Originally published in VolleyballUSA, Spring 2011 issue.
The topic for today is one step removed from pass, set, hit but equally important for both indoor and beach volleyball players. I call it functional strength.
Serious volleyball players at all levels have routines that include practice as well as strength-and-conditioning training. But with crazy schedules – school, work and all of the other things that are part of our fast-paced lives – many players, young and not so young, fall a little short when it comes to doing volleyball-specific exercises that improve performance and reduce injury risk.
I see a lot of younger players who lack the necessary strength to hold a low body position for even 5 or 10 seconds. As you know, that position is very important in volleyball. For digging, passing and jumping. For covering the court most efficiently. And for performing key skills, like going down to get a ball that’s rebounding off the net.
What’s the remedy? I asked for the expert advice of fellow USA staff member Jill Wosmek, the U.S. Women’s National Team’s certified athletic trainer. She recommended five simple exercises that volleyball athletes should do if they’re not already following a similar program. None of these exercises require any weights, although if athletes get stronger and want more of a challenge, they can add dumbbells to the routines. They are:
Body-weight squats – Put your hands on your hips, feet about shoulder width apart. Bend at the knees until your thighs are parallel to the floor or a little lower and then jump. Do 10-12 of these, rest a minute and then do two more sets.
Side lunges – Again, your feet are shoulder width apart. Step sideways so the leg you’re stepping with ends up bent at about 90 degrees and your opposite leg is straight. Then push back to your starting position. Go the other way to complete a full rep. Do two or three sets of 10-12 reps. To make it volleyball specific, hold your arms out in a passing platform while you perform your lunges.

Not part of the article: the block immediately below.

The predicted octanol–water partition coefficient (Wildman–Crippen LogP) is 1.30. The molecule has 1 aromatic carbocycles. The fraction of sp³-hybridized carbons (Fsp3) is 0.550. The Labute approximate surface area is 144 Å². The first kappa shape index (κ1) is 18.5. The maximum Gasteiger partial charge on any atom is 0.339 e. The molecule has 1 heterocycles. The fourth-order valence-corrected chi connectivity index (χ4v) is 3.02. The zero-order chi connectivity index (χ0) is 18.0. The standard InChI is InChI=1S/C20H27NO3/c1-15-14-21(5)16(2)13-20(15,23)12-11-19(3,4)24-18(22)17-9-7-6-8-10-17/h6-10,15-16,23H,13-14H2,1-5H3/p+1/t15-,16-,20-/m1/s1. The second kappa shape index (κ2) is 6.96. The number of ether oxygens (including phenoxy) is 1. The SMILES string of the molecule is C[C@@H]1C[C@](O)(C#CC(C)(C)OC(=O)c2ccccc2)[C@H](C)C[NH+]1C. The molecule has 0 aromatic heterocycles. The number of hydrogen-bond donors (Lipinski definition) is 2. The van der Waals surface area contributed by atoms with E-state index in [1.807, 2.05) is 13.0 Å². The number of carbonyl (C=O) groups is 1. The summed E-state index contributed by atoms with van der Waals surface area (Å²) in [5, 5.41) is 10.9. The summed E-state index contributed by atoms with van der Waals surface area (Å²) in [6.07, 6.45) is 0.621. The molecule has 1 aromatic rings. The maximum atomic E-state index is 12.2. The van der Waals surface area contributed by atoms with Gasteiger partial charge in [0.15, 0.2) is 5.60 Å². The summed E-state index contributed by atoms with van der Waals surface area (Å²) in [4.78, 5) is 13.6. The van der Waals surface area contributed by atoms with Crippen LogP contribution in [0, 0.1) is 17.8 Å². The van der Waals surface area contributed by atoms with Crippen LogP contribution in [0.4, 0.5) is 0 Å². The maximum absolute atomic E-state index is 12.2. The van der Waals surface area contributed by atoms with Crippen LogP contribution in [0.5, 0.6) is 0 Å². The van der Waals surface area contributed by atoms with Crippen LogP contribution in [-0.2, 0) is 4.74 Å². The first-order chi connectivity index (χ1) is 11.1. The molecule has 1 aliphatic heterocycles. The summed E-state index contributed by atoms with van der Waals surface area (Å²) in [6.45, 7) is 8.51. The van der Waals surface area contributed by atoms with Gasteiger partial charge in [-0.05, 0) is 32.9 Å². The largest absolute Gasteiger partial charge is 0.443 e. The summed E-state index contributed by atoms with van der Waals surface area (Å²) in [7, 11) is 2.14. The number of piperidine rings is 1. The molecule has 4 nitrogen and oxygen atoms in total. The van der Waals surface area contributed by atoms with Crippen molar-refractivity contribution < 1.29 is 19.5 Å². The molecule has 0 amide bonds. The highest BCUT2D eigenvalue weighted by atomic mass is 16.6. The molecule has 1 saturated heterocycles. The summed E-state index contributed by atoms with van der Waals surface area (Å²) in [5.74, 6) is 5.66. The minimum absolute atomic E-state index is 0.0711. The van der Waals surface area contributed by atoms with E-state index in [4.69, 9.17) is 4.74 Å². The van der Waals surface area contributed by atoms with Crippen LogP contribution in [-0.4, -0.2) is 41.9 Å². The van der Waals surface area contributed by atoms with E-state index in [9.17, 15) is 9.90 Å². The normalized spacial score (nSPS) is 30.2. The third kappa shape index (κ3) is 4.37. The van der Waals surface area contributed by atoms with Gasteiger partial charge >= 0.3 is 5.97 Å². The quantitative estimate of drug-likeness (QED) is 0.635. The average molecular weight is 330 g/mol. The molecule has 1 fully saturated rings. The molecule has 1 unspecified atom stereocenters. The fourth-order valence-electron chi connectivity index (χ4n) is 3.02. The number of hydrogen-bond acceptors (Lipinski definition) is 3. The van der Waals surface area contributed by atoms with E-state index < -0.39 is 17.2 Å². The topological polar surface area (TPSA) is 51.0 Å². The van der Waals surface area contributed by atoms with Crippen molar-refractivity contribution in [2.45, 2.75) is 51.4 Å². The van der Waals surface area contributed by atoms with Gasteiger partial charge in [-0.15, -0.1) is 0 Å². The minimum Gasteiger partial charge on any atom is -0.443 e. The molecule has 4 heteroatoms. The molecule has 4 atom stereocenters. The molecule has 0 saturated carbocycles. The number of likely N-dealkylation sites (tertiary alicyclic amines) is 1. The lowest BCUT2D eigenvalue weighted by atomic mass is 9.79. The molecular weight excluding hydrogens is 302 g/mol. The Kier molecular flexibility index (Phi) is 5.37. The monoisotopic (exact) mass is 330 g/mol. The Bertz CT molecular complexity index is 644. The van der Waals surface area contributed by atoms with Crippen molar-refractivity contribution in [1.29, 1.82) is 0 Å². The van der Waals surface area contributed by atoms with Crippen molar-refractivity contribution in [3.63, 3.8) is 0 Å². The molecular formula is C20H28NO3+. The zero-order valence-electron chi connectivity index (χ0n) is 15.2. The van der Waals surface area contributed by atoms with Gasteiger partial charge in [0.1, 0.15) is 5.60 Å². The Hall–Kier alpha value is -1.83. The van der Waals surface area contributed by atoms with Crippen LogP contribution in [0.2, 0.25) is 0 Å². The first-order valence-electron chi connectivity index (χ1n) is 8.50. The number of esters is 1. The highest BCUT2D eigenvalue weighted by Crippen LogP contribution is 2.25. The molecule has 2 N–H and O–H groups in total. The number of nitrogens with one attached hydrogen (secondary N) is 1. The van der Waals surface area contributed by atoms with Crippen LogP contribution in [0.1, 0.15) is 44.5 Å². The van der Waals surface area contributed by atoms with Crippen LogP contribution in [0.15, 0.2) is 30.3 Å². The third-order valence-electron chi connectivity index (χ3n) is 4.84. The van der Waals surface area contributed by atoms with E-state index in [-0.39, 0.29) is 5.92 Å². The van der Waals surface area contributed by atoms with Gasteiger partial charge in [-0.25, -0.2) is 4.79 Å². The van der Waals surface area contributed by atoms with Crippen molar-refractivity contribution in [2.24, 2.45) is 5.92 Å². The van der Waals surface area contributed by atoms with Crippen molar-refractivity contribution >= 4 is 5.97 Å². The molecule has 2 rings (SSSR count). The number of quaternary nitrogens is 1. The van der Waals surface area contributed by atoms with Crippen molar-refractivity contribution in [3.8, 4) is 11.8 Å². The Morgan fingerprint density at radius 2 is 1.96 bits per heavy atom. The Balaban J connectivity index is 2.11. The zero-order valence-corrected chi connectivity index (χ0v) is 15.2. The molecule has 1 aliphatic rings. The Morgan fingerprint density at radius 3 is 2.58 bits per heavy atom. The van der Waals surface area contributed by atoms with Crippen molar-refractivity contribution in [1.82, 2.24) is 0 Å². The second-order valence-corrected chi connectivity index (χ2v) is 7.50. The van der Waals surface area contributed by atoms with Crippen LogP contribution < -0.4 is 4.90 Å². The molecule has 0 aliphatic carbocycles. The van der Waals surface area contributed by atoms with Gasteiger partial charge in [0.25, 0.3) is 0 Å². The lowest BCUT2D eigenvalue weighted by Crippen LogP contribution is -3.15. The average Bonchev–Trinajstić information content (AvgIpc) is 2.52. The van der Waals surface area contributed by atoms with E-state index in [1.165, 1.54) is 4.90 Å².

Forward lunges – With your feet together, step forward with one leg until the thigh of that leg is parallel to the ground. Push off with that leg and return to your starting position. Switch to the other leg to complete a rep. Do two or three sets of 8-10 reps. You can make this one volleyball specific too by holding a passing platform out in front of you when you’re doing each step.
Pushups – Depending on your level of strength, you can either start with regular pushups or you can do half pushups, where you have your knees on the ground instead of your feet. If you find that even a half pushup is too difficult, try pushing off a wall while standing up. Your feet should be about two feet away from the wall when you begin.
Planks – This exercise starts similar to pushup position except you wrest on your elbows and forearms with your elbows under your shoulders. Hold this position for a minute. As you get stronger, strive for two minutes. This is a great way to strengthen your core. If you want a greater challenge, start in standard push-up position and then rotate your body so one arm remains on the ground and the other points straight up toward the sky. This is called a lateral plank.
My suggestion is that you carve out a few minutes two or three times a week to do some of these exercises. I know you’re busy. But if you’re a student who’s crunched for time on a school day, you can multitask. Try doing some of your lunges and squats with a textbook in your hand. Nothing wrong with building your mind while you build your body.
If you’re an older player who enjoys the game on a recreational level, these exercises are good, too. And it’s also good if you do everything possible to play volleyball more than once every two or three weeks. By playing the game, you stay in shape, so you can cut down on the amount of time you spend at the gym. Volleyball is more fun anyway, right?
My dad, Las Kiraly, is a doctor, and he tucked volleyball into his workday for years and years as a member of what is known in his hometown of Santa Barbara, Calif., as the “Nooners Club.” I’m sure that very few people were aware that he wore a swimsuit under his dress suit while he was treating patients at the hospital. Come lunchtime, he’d bolt down to the beach for 90 minutes of play, then return to the hospital after a quick shower and a bite of lunch and finish his shift. During that hour and a half between noon and 1:30, the Nooners had priority on certain courts, which means they could give the boot to anybody – even a couple of Olympic gold medalists like Todd Rogers and Phil Dalhausser.
The bottom line is pretty simple: Play more – and do a few extra exercises – and you’ll not only be a better player but you’ll be in better shape, too. That’s a winning combination.